Perceived similarity in personality failed to correlate with the interference effect induced by the other characters (rs<.26, ps>.17). Because most of the correlated variables (6 out of 8) were not distributed normally (Ws<92; ps<.05), we ran the correlation analyses also on bootstrapped samples. 2000 resampled data sets were created and correlated. This procedure allowed us to check whether the confidence intervals of the Pearson's rs from the resampled data included zero. We found that the Pearson's r CI for the correlation between Berlusconi's interference effect and the perceived similarity with him did not include zero (+95% = .70, −95% = .15). Therefore, this correlation is to be considered significant. Importantly, all the other bootstrapped correlations between the character interference effect and the perceived similarity, included zero (CIs +95%<.55, −95%<−.02). Moreover, we aggregated across the whole sample the ratings concerning the perceived personality similarity and correlated this more ‘objective’ index with gaze interference. No correlation turned out to be significant (rs<.24, p>.22).
Gaze following behavior has shown to be an automatic behavior, supposedly impervious to highly complex variables such as political affiliation. Studies indicate that emotional cues in the face of a model can affect gaze cuing in human onlookers (, , but see ). Recent studies in monkeys  showed that social status of an individual within the group modulates gaze following of other members. However, little is known about whether this modulation can be due to dominance cues in the observed face or to social knowledge .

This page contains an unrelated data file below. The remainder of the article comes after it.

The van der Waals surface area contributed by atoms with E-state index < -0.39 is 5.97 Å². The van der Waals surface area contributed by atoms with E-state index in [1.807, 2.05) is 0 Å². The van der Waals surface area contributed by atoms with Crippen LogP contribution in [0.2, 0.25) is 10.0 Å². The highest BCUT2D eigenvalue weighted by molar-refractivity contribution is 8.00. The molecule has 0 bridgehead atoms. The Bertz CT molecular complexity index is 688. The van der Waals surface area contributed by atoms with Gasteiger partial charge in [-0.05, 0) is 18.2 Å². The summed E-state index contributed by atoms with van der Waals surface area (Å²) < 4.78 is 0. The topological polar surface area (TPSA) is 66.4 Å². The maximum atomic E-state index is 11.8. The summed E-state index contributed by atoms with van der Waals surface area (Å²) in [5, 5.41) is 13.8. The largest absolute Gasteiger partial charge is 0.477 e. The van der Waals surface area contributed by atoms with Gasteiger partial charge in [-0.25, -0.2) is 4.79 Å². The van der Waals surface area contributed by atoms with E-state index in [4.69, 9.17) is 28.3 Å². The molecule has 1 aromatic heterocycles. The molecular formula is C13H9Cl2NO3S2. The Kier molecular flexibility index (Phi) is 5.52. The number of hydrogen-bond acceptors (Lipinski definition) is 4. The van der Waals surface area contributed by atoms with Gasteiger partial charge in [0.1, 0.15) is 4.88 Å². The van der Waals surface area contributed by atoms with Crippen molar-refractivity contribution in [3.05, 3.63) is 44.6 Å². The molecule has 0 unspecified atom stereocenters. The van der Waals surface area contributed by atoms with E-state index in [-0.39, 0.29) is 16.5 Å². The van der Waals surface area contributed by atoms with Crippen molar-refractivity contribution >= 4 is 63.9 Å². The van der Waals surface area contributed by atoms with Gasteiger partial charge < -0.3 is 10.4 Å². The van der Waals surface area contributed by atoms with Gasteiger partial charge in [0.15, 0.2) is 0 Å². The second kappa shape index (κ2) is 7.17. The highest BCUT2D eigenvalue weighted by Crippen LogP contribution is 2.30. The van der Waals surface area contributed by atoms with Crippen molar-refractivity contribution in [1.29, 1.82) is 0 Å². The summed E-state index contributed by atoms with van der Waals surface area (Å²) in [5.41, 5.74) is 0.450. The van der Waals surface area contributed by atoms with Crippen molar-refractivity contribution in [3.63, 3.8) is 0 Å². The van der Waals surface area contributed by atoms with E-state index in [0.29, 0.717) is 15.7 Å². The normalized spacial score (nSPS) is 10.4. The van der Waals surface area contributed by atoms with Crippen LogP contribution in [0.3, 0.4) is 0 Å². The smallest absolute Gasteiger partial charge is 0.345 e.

We anticipated that reflexive gaze following in humans might be influenced by highly complex cognitive and social dimensions as politic affiliation and personality dimensions linked to political ideology . In this study, we investigated the interaction between the political affiliation of onlookers and distractors in an oculomotor task where the gaze direction of political characters could be spatially congruent or incongruent with the instruction to make directional saccades given to ingroup or outgroup electors. Also, since previous studies show the role of status in gaze following in monkey  and of familiarity on a gaze-cuing task in humans , we used characters who differed in terms of perceived influence in the Italian political landscape and in media exposure.
Accuracy results seem to suggest that, in each participant group, one of outgroup leaders did not exert a significant gaze following behavior. Specifically, right-wing voters seem not to be influenced by the gaze of Romano Prodi, a former centre-left Prime minister. In a similar vein, left-wing voters seem not to be interfered by the outgroup leader and actual Prime Minister, Silvio Berlusconi. This pattern of results may suggest that an active suppression on the gaze of some outgroup leaders is implemented. However, RTs analysis shows in both left-wing and right-wing voters a significant interference effect compared to zero for all the characters. Thus, although attractive, the hypothesis of an active suppression of attracting power of ougroup leaders gaze is based on a null result and involves only accuracy. Future studies on this issue are needed.